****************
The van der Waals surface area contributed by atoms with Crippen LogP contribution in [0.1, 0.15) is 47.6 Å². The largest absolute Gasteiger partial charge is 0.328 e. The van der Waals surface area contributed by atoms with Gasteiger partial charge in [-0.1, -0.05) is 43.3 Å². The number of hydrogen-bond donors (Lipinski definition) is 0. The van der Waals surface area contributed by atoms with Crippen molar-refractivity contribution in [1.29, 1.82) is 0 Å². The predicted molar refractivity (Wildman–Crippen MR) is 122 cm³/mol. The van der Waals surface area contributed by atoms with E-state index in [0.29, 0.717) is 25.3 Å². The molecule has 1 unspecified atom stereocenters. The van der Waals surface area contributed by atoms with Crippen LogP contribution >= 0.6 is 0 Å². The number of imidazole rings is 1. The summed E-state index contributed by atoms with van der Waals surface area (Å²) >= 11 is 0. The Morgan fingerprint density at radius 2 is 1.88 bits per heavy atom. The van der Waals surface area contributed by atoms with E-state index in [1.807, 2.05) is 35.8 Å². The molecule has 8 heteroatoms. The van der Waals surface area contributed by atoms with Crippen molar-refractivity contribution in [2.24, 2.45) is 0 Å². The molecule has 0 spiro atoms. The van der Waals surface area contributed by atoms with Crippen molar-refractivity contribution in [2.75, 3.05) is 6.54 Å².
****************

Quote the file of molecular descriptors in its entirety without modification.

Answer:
The van der Waals surface area contributed by atoms with Crippen LogP contribution in [0.1, 0.15) is 47.6 Å². The largest absolute Gasteiger partial charge is 0.328 e. The van der Waals surface area contributed by atoms with Gasteiger partial charge in [-0.1, -0.05) is 43.3 Å². The number of hydrogen-bond donors (Lipinski definition) is 0. The van der Waals surface area contributed by atoms with Crippen molar-refractivity contribution in [1.29, 1.82) is 0 Å². The predicted molar refractivity (Wildman–Crippen MR) is 122 cm³/mol. The van der Waals surface area contributed by atoms with E-state index in [0.29, 0.717) is 25.3 Å². The molecule has 1 unspecified atom stereocenters. The van der Waals surface area contributed by atoms with Crippen LogP contribution >= 0.6 is 0 Å². The number of imidazole rings is 1. The summed E-state index contributed by atoms with van der Waals surface area (Å²) >= 11 is 0. The Morgan fingerprint density at radius 2 is 1.88 bits per heavy atom. The van der Waals surface area contributed by atoms with E-state index in [1.807, 2.05) is 35.8 Å². The molecule has 8 heteroatoms. The van der Waals surface area contributed by atoms with Crippen molar-refractivity contribution in [2.24, 2.45) is 0 Å². The molecule has 0 spiro atoms. The van der Waals surface area contributed by atoms with Crippen molar-refractivity contribution in [2.75, 3.05) is 6.54 Å².